Long term plan to develop sources of food for my extended family
My extended family consists of 30 individuals ranging in age from less than a year old to me, age 64. In the family group is my wife and I, our adult children, grandchildren, siblings of mine and nieces along with their spouses and children. The group is split into two subgroups. One centered round the old family farm where I grew up and the other is centered around my wife and I, our kids and grandkids in the small town where we live. Both locations have plenty of acreage. Wooded and cleared fields. I'll refer to the group living at or near the old family farm as Group 1 and my family will be Group 2.
The first source of food are chickens. There are two separate flocks already established and producing at the old farm location. In the very near future, I plan to have two flocks for Group 2. The main one will be at my son-in-law's place and half a dozen birds at me and wife's place. In order to provide everyone with about 6 ounces of meat per day, we'd need to raise and slaughter about 240 6 lb. birds per year along with about 39 sheep which I'll discuss next. A breed of chicken I'm quite interested in is the Buckeye. They are hardy, very cold tolerant, easy going and they are good foragers. To provide everyone with 2 eggs per day would require 110 laying hens in total.
The second food source will be sheep. Particularly the American Black Belly breed, which is a hair breed, not wool, and raised mainly for meat. To help provide everyone with about 6 ounces of meat per day as recommended, I'd need a herd of 26 ewes and 2 rams, and the herd will be evenly split between the two locations. For pasture, each herd will need 4 acres divided into 8 separate one-half acre paddocks. The herds will spend 4 days in a paddock before being moved to the next one in rotation. This will give the pasture paddocks at least 30 to recover and regrow before being grazed again. To feed the sheep during the winter, I calculate I'd need 16 large round bales of hay, each weighing 900 lbs., divided between the two locations.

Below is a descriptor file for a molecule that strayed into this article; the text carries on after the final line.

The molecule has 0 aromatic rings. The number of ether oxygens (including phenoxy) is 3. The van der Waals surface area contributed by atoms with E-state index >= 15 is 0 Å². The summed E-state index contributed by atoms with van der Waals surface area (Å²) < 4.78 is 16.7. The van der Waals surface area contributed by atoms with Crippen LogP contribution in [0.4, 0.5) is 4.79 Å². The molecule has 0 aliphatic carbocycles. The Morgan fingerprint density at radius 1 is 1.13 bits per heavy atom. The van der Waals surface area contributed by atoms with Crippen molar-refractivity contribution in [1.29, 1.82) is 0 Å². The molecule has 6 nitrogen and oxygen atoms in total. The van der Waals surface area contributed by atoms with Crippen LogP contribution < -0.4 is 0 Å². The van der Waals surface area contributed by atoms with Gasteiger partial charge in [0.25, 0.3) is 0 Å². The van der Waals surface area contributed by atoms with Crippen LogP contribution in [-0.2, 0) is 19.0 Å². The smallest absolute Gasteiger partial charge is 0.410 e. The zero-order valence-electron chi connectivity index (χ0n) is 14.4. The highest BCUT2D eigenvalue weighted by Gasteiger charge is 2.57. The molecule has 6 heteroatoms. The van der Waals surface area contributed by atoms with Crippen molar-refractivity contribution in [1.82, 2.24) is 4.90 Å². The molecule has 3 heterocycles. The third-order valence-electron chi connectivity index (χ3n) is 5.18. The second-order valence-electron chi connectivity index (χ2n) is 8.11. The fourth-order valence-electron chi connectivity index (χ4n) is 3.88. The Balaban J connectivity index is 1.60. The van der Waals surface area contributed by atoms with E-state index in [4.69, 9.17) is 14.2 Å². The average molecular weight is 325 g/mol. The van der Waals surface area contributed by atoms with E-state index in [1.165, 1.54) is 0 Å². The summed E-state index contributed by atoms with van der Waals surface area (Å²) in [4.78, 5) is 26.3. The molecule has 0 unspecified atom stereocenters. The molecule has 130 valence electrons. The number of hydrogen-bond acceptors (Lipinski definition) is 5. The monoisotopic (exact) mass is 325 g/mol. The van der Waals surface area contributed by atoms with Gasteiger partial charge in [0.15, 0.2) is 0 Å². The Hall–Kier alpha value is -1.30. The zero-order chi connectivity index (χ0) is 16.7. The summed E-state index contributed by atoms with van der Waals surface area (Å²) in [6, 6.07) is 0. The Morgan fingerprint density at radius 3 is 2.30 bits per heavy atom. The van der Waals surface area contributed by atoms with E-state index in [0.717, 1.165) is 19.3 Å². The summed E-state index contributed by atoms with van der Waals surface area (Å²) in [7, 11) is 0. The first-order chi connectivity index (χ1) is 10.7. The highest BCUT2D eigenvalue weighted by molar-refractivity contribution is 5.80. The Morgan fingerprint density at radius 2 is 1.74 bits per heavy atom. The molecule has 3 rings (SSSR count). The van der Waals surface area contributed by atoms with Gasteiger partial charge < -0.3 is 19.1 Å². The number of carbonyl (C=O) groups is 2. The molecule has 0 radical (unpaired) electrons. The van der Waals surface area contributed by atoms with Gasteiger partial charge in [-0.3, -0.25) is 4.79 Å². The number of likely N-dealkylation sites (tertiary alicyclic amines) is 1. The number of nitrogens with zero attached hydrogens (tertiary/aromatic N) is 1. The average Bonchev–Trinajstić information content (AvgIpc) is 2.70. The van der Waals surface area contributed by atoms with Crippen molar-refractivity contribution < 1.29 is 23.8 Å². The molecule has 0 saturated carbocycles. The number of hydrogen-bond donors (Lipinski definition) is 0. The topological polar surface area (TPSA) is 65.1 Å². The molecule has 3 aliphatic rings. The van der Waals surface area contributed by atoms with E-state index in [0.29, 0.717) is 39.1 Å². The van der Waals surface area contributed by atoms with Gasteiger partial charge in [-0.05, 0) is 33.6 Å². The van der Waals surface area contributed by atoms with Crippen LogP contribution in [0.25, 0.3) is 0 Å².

As ewes produce on average 1.5 lambs each year, some have a single lamb while others have twins, 26 ewes should produce about 39 lambs. It takes about 9 months for an American Black Belly lamp to reach slaughter weight of 90 lbs. It takes about 16 weeks for a Buckeye cockerel to reach the slaughter weight of 6 lbs.
Another food source I'd like to develop would be hazelnut trees. To provide each person about a 1/4 cup of nuts each day. I'd need about 60 trees in total. I could break this up into several smaller groves. Hazelnut trees require a pollinator that is a different variety of the same species. As it takes some years for hazelnuts to mature and they are not cheap, I should get started soon planting a few trees each year to spread out the cost. They are $30 a piece at outlets like Jungs if one buys two or more.
The final food source is potatoes. To provide each person about half of their calorie needs per day would require about 3 lbs per person per day or 90 lbs per day for everyone. That comes out to 32,850 pounds in a year plus we'll need approx. 2400 pounds of seed potatoes to plant for the following season. This can be grown on 1 1/2 acres. There's a root cellar at the old family farm where my father and my grandfather before him stored tons of potatoes and it's still useable.
Other than the hazelnut trees, we don't need to go full scale right off the bat as chickens, sheep and potatoes can be ramped up to full production rather quickly when and if needed.
The above is the core plan which will be supplemented with vegetable gardens and orchards containing apple, pear, peach, and plum trees along with raspberries, blueberries and honeyberries.
MSU Ag Extension service.
Best free service and advice for small to large farmers.
Look into to goats too. Goats are the most eaten animal in the world, just not here.
much easier to milk than cows. Only two teats to pull instead of four.